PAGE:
provides only two possible event types:
. Both renaming a file (e.g. using
) and deleting it (e.g. using
to report a
After a file is moved,
will continue to report events from it (unless you explicitly close the FSWatcher
). When that happens, I’d like to know where the file has moved to.
Is there any way to do this, short of touching every file on the system in turn to see when a
event is fired?
Problem courtesy of: Trevor Burnham
This looks impossible until node either implements an interface to get file names from a file descriptor (so you could just keep a fd and get the name from there on
), or gives back the path/filename reliably along the FSWatcher events.
A workaround to this would be to create a temporary hard link to the target file via
, then you can get at the file even after changes, though you won’t be able to retrieve it’s new name.
It’s interesting that EventMachine has the same issue: http://eventmachine.rubyforge.org/EventMachine/FileWatch.html#M000291
Solution courtesy of: Ricardo Tomasi
I guess you would have to look at the original stat of the file and see the
which is the identifier of the file. If the file did not move from one partition/filesystem/drive to another (which would actually have to be a copy-then-delete-original operation), then the
would be the same.
Unfortunately, there is usually no lookup table of
s to get their new name/location. You would have to systematically search the whole system, which might not be so bad assuming you can look at likely places first. or if you can search a limited area only.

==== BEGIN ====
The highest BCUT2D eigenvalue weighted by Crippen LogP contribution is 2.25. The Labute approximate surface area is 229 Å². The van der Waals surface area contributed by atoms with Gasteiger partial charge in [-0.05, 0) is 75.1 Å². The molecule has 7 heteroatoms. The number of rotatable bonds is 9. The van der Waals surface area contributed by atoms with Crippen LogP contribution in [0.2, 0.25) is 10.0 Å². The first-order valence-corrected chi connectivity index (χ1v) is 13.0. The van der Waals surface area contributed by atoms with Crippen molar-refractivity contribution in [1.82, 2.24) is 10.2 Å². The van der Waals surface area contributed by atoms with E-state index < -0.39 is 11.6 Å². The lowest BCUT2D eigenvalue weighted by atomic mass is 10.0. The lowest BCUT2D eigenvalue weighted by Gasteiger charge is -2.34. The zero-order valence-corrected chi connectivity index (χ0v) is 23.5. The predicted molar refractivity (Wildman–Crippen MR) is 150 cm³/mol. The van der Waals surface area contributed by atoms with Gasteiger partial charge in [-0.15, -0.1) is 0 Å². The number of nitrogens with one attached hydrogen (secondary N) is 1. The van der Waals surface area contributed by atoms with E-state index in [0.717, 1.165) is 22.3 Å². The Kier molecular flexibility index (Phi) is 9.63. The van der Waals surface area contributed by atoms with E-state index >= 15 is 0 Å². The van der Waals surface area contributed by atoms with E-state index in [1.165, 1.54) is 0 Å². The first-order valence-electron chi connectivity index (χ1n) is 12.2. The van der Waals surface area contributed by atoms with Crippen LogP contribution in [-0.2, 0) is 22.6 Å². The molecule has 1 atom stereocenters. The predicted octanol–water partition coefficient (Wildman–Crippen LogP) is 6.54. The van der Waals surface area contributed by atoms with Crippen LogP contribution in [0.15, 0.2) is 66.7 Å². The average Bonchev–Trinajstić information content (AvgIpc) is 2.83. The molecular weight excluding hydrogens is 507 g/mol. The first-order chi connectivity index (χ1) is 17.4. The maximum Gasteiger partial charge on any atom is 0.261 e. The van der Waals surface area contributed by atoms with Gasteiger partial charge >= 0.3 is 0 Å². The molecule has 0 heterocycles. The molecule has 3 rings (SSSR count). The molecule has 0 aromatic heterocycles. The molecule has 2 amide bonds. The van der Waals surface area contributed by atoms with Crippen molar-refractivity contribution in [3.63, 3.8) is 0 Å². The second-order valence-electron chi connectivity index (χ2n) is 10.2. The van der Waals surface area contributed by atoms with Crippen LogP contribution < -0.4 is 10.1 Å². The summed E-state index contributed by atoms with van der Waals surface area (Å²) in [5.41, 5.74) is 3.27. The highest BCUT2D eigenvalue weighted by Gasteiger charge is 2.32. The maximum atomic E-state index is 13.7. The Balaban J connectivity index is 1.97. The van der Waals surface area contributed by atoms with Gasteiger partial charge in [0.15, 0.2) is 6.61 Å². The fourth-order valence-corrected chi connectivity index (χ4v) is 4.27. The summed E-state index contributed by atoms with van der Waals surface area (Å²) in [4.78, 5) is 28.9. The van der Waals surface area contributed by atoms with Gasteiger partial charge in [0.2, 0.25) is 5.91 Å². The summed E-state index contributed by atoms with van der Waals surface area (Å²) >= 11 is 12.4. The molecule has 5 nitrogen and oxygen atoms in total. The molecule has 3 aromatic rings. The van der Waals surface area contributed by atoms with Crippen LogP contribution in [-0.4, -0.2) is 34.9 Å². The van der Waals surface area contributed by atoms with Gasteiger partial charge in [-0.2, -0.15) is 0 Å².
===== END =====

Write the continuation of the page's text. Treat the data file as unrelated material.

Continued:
You can use a temporary hard link (Ricardo’s idea) to detect if it is deleted instead of moved. The number of links counter would change from 1 to 2 when you create your hard link, and would change from 2 back to 1 when the counterpart to your temporary hard link is deleted. If it is deleted, you have no need to look for the file’s destination.
If there are only, say a few thousand files in this area, the solution here should work very well, if there are more, depending on your system, it might work, but there might be a delay.
If you wish to decrease the delay, you can have an SQL database of files that you already know the
s for. For example,
Both exist with different
is moved to
, you have no need to
looking for the
because you already looked it up previously. This logic should dramatically reduce the number of
commands necessary. However, if
is deleted and
is moved into
s place, this dramatic reduction method would find no results, in which case you would have to fall back to searching the entire working directory.
You do still have the option of ensuring that OS folders like
. are only used as a last resort. Which you may never have to search, assuming you can detect deletion using the temporary hard link.
How big is your working area? Do you know for certain whether the file will always be moved from one place to another within a certain working folder? Additional details on your problem environment would be helpful.
Discussion courtesy of: George Bailey
This recipe can be found in it’s original form on Stack Over Flow